Resources

List everything you need in detail, e.g. 30 sheets of A3 2cm squared paper.  Check resources well in advance of the lesson; do not just assume that they will be available.
Indicate the use of ICT where appropriate.  What are back-up plans for equipment failure?
Resources can also mean other staff.  Are TAs or other adults available?

Timing

You should estimate and note the time needed for each part of the lesson and check that you are not making unreasonable demands on pupils' concentration.  Record real times, e.g. 9.45 rather than 5 minutes.

 

The next three sessions should all include teacher activity, pupil activity & AfL.  You need to list questions to be asked and plan board layouts.  The structure should be devised to provide variety and with classroom management in mind.

Introduction

Indicate how you will use starter activities to create interest, recall previous work, share the learning objectives with pupils, explain the purpose of the activity, demonstrate techniques etc.  List the main points you will introduce and make clear the sequence of work presented.

Main section:  

Outline the development of the lesson and how you will handle transitions.
Indicate how resources, including ICT, will be used.
Describe how pupils' work will be monitored and assessed during the lesson and how this could alter the lesson.

Plenary & Homework

Outline how the lesson will be drawn together and how learning will be summarised, reviewed and assessed.
Detail any homework that will be set.

Differentiation

Indicate how you will differentiate the lesson above for individual needs and capabilities.  Will this be by task, by outcome, by resources, by support?  How will TAs be utilised?

Risk Assessment

Assess any possible risks to pupils in the lesson.  Consult your Mentor if you have any concerns.  Indicate in your plan how and when pupils are alerted to any risk.

Evaluation of Pupil Learning *

This should be realistic & specific. 
To what extent did the pupils achieve the learning objectives?  What additional learning outcomes were achieved?  What should the pupils do next?

Evaluation of Teaching *

Have I improved the particular Teaching Skills which were a focus. 
What did I learn?  What would I do differently next time? 

*     While your evaluations will often involve concise comments, there will be key lessons where a longer, more reflective Detailed Evaluation will be required.

Where much of the lesson content is given in Powerpoint or Interactive Whiteboard Software, this should be attached to the Lesson Plan which should show the aspects not contained in the PP / IWB.


Topic Planning

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While an overview of each topic will be given in the school's scheme of work, this proforma is designed to help you to make the topic your own and to book resources needed in advance.  It should also reduce any anxiety about the content of individual lesson plans.  Crucially it provides a basis for initial discussion with your mentor or class teacher well before the start of teaching about the level and range of activities.  As you move through the course the topic plan may become more of the focus for discussions with your mentor than the individual lesson plans.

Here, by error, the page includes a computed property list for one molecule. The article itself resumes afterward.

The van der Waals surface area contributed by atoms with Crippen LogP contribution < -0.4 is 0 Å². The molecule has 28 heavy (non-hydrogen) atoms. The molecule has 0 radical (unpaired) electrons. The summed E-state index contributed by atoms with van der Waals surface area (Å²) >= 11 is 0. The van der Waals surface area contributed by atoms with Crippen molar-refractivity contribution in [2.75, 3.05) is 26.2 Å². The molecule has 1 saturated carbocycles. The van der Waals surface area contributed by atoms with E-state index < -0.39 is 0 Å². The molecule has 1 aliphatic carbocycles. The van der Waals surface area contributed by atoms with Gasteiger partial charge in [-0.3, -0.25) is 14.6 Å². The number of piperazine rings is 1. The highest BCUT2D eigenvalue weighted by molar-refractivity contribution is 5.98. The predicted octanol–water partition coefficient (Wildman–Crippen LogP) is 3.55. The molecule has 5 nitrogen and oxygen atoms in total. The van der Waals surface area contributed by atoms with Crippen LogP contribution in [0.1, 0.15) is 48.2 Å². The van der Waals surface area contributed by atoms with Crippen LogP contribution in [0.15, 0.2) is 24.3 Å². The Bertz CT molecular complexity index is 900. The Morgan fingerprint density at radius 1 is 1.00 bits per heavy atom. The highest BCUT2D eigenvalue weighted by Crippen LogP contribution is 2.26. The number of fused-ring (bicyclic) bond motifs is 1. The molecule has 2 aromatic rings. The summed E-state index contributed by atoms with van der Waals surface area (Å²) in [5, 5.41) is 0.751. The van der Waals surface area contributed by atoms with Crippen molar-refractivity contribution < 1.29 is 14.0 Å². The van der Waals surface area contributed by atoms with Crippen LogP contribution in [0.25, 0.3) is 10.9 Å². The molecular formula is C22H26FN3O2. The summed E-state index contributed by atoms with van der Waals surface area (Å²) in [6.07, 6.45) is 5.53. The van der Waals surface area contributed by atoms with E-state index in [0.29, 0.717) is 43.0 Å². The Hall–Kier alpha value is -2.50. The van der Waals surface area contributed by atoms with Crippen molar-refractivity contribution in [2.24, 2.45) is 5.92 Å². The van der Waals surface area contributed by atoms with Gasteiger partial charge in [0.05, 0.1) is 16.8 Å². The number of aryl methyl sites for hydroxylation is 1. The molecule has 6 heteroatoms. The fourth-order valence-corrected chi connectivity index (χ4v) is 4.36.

The following notes should help to explain how the proforma should be used.

Topic Details

-           Most of this information should be available from the school scheme of work. 
-           Lesson Allocation:  note how many lessons of what length are available, e.g. 5 lessons of 50 minutes

Assumed Prior Learning & Teaching Approaches / Resources

-           These sections should result from your discussions with your mentor.
-           Clarity about APL is particularly important.  What knowledge, skills and understanding are you assuming pupils will have as they start the topic?  You can find out what pupils have been taught previously from the class teacher and class records as well as looking at schemes of work and NC & NS documentation but you also need to explore whether pupils still remember key knowledge and concepts; you could use questions or short activities at the beginning of the lesson or in an earlier lesson. 
-           Record initial ideas for content, teaching & assessment style, resources (incl. ICT), development of literacy, etc. 

Lesson Outlines 
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-           Outline the objectives and content for each of your lessons. 
-           You need to consider variety, continuity and progression. 
-           This will also allow you to book resources, e.g. ICT, in advance.

Topic Summary

-           Outline the key points you have learnt about teaching this topic and which you will need to remember when teaching it again.

While the "objectives" model of planning is now widely used and expected, it is useful to see it as an iterative process with an interaction between aims, objectives, prior learning, lesson ideas and available resources.  In the end you need to know that you have planned interesting and meaningful activities for pupils and that you can specify what you hope they will learn.